If you read my previous post (Motorcycles and Me: Historical Perspective), you know that after struggling with bikes that weren’t quite suited to my riding style/ability, I have found myself with unprecedented freedom from both family responsibilities and well-intentioned but misguided marital pressure, and now I can finally open myself to the right choice.
Coincidentally, Kawasaki introduced their 4th Generation 250 Ninja in 2008, the same year I was actually able to consider riding again. The reviews were phenomenal. 250? Really? I had never ridden anything smaller than a 700 (if you don’t count the Suzuki DR350 dual-purpose bike I owned for a while).
Off we went to the San Mateo bike show in Nov 2008 – my sole agenda was to investigate this bike. I sat on it, I loved how it felt. But I also discovered the ER-6N. Huh? A 650 UJM (Universal Japanese Motorcycle) with about the same seat height as my beloved (on paper) 250? I wasn’t expecting that. This, too, had real potential to be the perfect bike. But no decision was forthcoming – too many other priorities.
We went back to the San Mateo bike show in Nov 2009. Same bikes (plus a couple of Suzuki options) – still no decision, wasn’t ready yet.
Then, in July 2010, the recession hit the bike shops for real and the sale prices started appearing. The dealer mark-up I had previously seen on the tremendously-popular 250 Ninja began to disappear. And then, there it was: my local dealer was advertising sale prices on both the 250 Ninja and the ER-6N. Time to pounce.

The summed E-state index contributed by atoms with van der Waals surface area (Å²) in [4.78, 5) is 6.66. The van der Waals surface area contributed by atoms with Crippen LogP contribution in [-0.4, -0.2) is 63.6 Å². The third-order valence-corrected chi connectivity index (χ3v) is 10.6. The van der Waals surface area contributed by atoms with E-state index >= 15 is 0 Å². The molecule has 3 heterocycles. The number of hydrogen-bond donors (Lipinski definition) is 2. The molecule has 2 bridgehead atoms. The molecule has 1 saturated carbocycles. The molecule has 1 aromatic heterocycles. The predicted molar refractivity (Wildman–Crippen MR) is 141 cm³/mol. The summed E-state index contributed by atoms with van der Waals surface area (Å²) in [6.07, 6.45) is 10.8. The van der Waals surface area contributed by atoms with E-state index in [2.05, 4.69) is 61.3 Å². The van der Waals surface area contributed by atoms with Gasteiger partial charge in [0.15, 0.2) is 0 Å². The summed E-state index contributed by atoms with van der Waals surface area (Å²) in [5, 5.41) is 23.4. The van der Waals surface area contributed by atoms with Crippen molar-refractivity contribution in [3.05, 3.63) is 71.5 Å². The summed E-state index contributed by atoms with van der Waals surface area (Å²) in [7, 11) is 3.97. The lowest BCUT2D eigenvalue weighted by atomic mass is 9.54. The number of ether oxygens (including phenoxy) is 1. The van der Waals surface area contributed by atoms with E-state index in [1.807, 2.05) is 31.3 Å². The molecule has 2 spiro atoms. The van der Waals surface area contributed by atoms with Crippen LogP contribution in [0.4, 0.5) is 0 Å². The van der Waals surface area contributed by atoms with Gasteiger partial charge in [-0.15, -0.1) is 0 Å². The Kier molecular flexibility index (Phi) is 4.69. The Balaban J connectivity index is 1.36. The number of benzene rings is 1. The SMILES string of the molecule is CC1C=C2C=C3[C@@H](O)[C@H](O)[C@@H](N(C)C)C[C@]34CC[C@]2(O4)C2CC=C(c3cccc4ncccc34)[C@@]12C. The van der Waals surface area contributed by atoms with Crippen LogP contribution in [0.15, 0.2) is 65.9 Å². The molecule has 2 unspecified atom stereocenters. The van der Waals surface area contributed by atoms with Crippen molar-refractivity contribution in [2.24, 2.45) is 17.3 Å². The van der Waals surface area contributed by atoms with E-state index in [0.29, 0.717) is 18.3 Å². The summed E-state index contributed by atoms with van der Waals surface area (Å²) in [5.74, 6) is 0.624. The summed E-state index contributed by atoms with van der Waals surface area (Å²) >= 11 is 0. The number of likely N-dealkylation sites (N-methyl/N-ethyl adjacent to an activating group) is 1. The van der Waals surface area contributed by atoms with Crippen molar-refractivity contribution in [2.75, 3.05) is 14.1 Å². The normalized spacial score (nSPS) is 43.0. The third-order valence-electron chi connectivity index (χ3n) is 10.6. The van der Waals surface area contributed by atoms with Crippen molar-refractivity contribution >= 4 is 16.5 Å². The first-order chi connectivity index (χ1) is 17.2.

We showed up on Saturday morning. I announced that I would be buying one or the other, and that I intended to test drive both: the 250 to see if I could stand it on the freeway, and the 650 to see if I could stand it on city streets. Those of you who have never bought a new motorcycle may not realize that test drives aren’t assumed the way they are with cars – dealers tend to have special “Test Ride Days” and don’t usually offer them routinely. But I was armed with my M-1 license, my motorcycle insurance card, and suitable helmet/jacket/gloves. Given the economy, and the fact that I was prepared to write a check, I was not to be denied.
I rode both bikes twice. The 650 was pretty good, the 250 was nearly perfect. What the 250 lacked in power and freeway oomph, it made up for in nimbleness and immediate comfort zone. The 650 was everything I had ever had in a bike before – not terrible, but disconcertingly too much. Been there, done that. I don’t tour anymore, I don’t ride long distances anymore, and I don’t do the Sunday Morning Ride anymore. I spent about an hour trying to convince myself that the 650 was OK and failed.
Bonus, the 250 was the Special Edition – with a $200 graphics option. At first, I didn’t like it, but it quickly grew on me. Decision made – the 250 is mine!
Next up: Farkles for the Ninjette!!!